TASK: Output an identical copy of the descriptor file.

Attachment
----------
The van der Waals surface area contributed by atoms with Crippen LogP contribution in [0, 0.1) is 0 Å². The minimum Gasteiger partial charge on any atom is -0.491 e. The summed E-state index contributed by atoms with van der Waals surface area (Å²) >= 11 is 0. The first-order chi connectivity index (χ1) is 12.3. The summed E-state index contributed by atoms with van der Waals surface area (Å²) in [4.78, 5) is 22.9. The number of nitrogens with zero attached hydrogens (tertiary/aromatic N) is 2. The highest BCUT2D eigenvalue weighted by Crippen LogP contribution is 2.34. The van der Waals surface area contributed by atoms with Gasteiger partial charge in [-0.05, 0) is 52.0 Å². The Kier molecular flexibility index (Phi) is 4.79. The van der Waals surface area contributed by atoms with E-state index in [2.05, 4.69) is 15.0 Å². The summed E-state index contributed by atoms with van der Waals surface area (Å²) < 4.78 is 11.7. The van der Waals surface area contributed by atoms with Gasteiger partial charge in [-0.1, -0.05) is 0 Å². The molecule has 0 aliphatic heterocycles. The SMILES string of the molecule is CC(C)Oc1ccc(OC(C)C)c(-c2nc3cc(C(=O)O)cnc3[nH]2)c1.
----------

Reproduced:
The van der Waals surface area contributed by atoms with Crippen LogP contribution in [0, 0.1) is 0 Å². The minimum Gasteiger partial charge on any atom is -0.491 e. The summed E-state index contributed by atoms with van der Waals surface area (Å²) >= 11 is 0. The first-order chi connectivity index (χ1) is 12.3. The summed E-state index contributed by atoms with van der Waals surface area (Å²) in [4.78, 5) is 22.9. The number of nitrogens with zero attached hydrogens (tertiary/aromatic N) is 2. The highest BCUT2D eigenvalue weighted by Crippen LogP contribution is 2.34. The van der Waals surface area contributed by atoms with Gasteiger partial charge in [-0.05, 0) is 52.0 Å². The Kier molecular flexibility index (Phi) is 4.79. The van der Waals surface area contributed by atoms with E-state index in [2.05, 4.69) is 15.0 Å². The summed E-state index contributed by atoms with van der Waals surface area (Å²) < 4.78 is 11.7. The van der Waals surface area contributed by atoms with Gasteiger partial charge in [-0.1, -0.05) is 0 Å². The molecule has 0 aliphatic heterocycles. The SMILES string of the molecule is CC(C)Oc1ccc(OC(C)C)c(-c2nc3cc(C(=O)O)cnc3[nH]2)c1.